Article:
One of my projects over the past couple of years has been making reprints of many of these old photos, so that my sister and I can both have albums of the photos of our childhood. My reprints, on modern RA-4 papers, usually look better than the original prints, even the ones that aren't obviously faded. FWIW, I've found some of the earliest C-41 negatives are in worse shape than the C-22 negatives that are a few years older. These early C-41 negatives have faded a bit, producing color crossover effects. I don't know if that's typical of late C-22 vs. early C-41 or if one or more of the photofinishers my mother used just didn't get it quite right with their earliest C-41 efforts.

  5. #15
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    I have C-22 and C-41 negatives and E20 and E30 prints. These go from about 1949 - present. I find a wide variation in keeping. One constant is that those I processed seem to do best, on average.

    Two things we found at EK. Poor wash in the EP2 and EP3 process or lack of a recommended stop led to retention of color developer in the coupler dispersion which then made for worse print stability. This may also be true of C-41, but I did not investigate those complaints. In addition, lack of proper formaldehyde stabilzer or formaldehyde fix bath could cause the orange dmin.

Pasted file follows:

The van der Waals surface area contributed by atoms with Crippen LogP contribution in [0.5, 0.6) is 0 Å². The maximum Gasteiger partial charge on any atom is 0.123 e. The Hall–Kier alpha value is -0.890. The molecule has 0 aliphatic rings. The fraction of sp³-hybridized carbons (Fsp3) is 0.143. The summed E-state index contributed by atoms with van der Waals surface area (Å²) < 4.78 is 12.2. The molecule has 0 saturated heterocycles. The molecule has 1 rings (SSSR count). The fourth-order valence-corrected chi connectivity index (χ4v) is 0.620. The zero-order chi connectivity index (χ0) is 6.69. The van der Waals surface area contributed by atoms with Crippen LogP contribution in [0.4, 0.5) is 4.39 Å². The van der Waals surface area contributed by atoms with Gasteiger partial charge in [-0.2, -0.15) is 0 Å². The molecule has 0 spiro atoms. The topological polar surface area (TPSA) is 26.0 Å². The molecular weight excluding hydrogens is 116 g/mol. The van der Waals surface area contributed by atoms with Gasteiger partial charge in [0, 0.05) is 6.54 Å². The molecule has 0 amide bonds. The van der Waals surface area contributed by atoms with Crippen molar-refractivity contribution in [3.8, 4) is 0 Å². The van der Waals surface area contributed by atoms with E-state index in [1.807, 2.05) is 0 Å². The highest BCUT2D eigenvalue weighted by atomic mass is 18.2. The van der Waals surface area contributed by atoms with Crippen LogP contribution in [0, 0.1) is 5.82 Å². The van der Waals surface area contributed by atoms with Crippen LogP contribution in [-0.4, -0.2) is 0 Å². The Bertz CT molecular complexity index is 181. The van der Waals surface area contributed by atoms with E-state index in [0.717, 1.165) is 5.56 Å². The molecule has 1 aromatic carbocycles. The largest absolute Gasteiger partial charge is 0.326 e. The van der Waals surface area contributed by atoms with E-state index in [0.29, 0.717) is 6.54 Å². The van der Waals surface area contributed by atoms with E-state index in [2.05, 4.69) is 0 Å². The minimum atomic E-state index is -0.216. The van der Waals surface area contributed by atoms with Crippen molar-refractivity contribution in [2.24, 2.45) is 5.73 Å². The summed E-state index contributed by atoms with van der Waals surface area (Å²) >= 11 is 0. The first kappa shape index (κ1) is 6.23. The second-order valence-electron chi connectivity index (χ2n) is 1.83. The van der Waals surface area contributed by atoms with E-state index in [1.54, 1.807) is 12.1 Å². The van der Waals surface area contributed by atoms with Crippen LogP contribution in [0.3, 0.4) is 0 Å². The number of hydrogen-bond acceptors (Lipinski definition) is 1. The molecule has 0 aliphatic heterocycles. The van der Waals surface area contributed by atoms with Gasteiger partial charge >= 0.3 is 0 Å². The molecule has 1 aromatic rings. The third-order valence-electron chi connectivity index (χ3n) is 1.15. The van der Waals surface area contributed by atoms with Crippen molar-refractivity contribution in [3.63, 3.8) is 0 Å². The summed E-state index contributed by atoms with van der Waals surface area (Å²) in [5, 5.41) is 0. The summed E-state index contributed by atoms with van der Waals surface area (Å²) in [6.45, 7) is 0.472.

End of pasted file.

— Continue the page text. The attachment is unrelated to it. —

These were eliminated with an adjustment to the process and a change to couplers insensitive to those problems.

    PE

  6. #16

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    Quote Originally Posted by tim elder View Post
    This looks like a fading print to me, not a particular look from an earlier film stock.

    Tim
    Indeed, I've scanned a 40 year old colour neg and it looks the same as the print (from 40 years ago)..............taken with a Pentax 55mm f1.8 auto tak lens and sharpness is inferior compared to modern films.

    http://i304.photobucket.com/albums/n...ata/img148.jpg

  7. #17
    bvy
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    Just out of curiousity, what's the date of the print?

  8. #18

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    Quote Originally Posted by bvy View Post
    Just out of curiousity, what's the date of the print?
    erm if your post is for me, then it would be about 1963.

  9. #19
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    In 1963, the old magenta and yellow couplers were used which gave that Dmin problem and fade. The process itself could contribute to cyan fade if not done properly. That could have been either the P-122 process or the Ektaprint C process.

    PE

  10. #20
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    You could also try soaking the print in water for a long period of time, the emulsion starts to degrade. I accidentally did this to some Elite chromes and they started to turn red.
    www.EASmithV.com

    "The camera is an instrument that teaches people how to see without a camera."— Dorothea Lange
    http://www.flickr.com/easmithv/
    RIP Kodachrome